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Negotiating bonds


We hope you enjoy this opinion piece from our July-August 2013 edition.

Joanne O’Brien, partner at Carne Reidy Herd lawyers

By Joanne O’Brien

“The traditional reliance by both providers and residents on the saleability of property to fund a resident’s bond is problematic in the current real estate market.”

The hangover from the GFC appears to be continuing unabated even in residential aged care.  With the continuing decline in the take up of low care places and accommodation bonds, providers are always keen to identify and assist a prospective resident to enter low care and pay the accompanying accommodation bond.

Usually, despite the options available for paying a bond, a provider’s preference is to have the resident pay the bond up front, in cash and by way of a lump sum.

The next best option has been to allow a resident to enter low care and for the provider to agree to await payment of the lump sum bond, pending the sale of a resident’s home.

The latter option was notionally a win/win for both provider and resident, as the resident could enter low care immediately and the provider would simply wait for the expected sale of the resident’s home and then receive payment of the bond, as well as accrued interest.

A new uncertainty

However, times have changed, with the potential for significant economic impact on providers. Here is an example:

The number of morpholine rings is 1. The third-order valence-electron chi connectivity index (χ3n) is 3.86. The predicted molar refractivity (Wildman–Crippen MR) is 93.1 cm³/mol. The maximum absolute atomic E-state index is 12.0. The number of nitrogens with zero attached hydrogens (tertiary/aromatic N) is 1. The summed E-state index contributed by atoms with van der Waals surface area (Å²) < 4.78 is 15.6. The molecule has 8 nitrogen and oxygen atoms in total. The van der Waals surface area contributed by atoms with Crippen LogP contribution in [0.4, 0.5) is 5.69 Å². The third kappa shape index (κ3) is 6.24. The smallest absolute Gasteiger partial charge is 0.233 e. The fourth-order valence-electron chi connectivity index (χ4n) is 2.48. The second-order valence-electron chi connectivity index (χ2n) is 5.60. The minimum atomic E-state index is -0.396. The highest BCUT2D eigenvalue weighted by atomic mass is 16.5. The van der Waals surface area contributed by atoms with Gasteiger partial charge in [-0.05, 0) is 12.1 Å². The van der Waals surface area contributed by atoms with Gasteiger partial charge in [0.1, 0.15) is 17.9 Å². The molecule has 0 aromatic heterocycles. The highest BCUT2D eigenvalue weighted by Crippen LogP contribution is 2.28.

Case study:

A provider agrees to allow a person to enter low care and payment of the bond of $300,000 is agreed to be deferred until the sale of the person’s retirement village unit. Unfortunately, sale of the unit proves difficult and it is still not sold, almost 2 years after the resident enters low care. 

Realising that the bond is accruing interest, the resident applies to DoHA [Department of Health and Ageing] for financial hardship assistance. Sadly, the resident then dies before any decision is made by DoHA.

After her death, DoHA determines that, because it has not sold within a reasonable time, the retirement village unit was, and is, an ‘unrealisable asset’ under the financial hardship provisions of the Aged Care Act.  It determines that the bond should be reduced to zero as the resident did not have any other assets exceeding the exempt trigger for a bond of $42,500.

Not only that, DoHA determines that the resident was not liable to pay a bond at any time from the date of her entry to the date of her death.

A difficult predicament

The bargain reached between the resident and the provider has been unilaterally altered by DoHA’s decision and the provider has now foregone the benefit of the original bond, the interest and the retentions from it.

While the provider does have the benefit of the Accommodation Supplement in these circumstances, which lessens the financial blow, it does not provide the same financial advantages as the bond that was agreed between the resident and provider.

The traditional reliance by both providers and residents on the saleability of property to fund a resident’s bond is problematic in the current real estate market. That is particularly so in some areas, where that property is a retirement village unit.

Not only that, if a resident is able to satisfy DoHA that their property is ‘unrealisable’, a failure to sell a property can result in either the reduction or elimination of an obligation to pay a bond.